An interesting and thought-provoking volume well worth reading for its original ideas as well as for the aspects shed on art and beauty during that time.
Richard J. Morris
A model of what a historical survey should be.
Los Angeles Times
Robert Taylor
[A] delightful study... . [Eco's] remarkably lucid and readable essay is full of contemporary relevance and informed by the energies of a man in love with his subject.
Boston Globe
Russell Peck
Offer[s] as good a general introduction to medieval aesthetics and art theory as one is likely to find in English. . . . The book is filled. . . with quite wonderful material.
Baltimore Morning Sun
Russell Peck
Offer[s] as good a general introduction to medieval aesthetics and art theory as one is likely to find in English... . The book is filled... with quite wonderful material.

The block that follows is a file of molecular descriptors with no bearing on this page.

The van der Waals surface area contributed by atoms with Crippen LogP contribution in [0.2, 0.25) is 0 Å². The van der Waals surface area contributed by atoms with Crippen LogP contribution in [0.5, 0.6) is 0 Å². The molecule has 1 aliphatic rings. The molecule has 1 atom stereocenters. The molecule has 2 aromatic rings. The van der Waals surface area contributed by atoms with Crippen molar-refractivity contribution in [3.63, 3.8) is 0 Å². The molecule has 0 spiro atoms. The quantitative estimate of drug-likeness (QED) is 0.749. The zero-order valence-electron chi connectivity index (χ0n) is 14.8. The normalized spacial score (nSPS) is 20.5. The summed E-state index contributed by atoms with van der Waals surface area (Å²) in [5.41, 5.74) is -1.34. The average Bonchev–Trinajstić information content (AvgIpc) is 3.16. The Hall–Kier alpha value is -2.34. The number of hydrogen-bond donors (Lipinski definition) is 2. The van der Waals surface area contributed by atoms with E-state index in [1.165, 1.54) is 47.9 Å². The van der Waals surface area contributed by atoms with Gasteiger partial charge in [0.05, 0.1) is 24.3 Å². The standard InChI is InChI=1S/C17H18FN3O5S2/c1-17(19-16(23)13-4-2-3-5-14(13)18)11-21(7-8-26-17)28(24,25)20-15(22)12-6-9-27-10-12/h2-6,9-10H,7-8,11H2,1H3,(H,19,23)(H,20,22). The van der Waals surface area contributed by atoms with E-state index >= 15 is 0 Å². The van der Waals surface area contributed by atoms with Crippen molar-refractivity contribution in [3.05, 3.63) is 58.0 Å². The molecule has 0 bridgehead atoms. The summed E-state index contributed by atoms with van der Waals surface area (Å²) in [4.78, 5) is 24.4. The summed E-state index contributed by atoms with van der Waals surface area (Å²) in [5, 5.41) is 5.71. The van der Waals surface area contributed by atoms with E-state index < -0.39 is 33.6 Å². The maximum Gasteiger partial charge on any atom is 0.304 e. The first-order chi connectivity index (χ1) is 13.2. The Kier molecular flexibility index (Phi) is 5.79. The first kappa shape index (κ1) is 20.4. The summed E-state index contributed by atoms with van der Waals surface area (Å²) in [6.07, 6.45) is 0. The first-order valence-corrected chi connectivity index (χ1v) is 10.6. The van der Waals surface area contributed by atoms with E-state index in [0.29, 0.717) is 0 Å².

Baltimore Morning Sun
Sunday Times
An original and illuminating synthesis of disciplines usually treated separately.
Washington Post Book World
The book lays out so many exciting ideas and interesting facts that readers will find it gripping.
Library Journal
Eco's slim volume, though 20 years old, remains fresh and useful in this highly readable translation. Eco moves swiftly and surely from Boethius to Meister Eckhart, from subtle conceptual distinctions to broad historical and sociological syntheses. The book reflects the moment of its composition, the heyday of phenomenology, in its search for the intuitive dimensions in aesthetic experience. Eco's study will serve students of aesthetics in general and medieval aesthetics in particular who need a brief but accurate introduction to a vast field, while students of Eco's own thinking will profit from a glance at the scholastic background to Eco's work on semiotics. Ronald L. Martinez, French and Italian Dept., Univ. of Minnesota, Minneapolis
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Product Details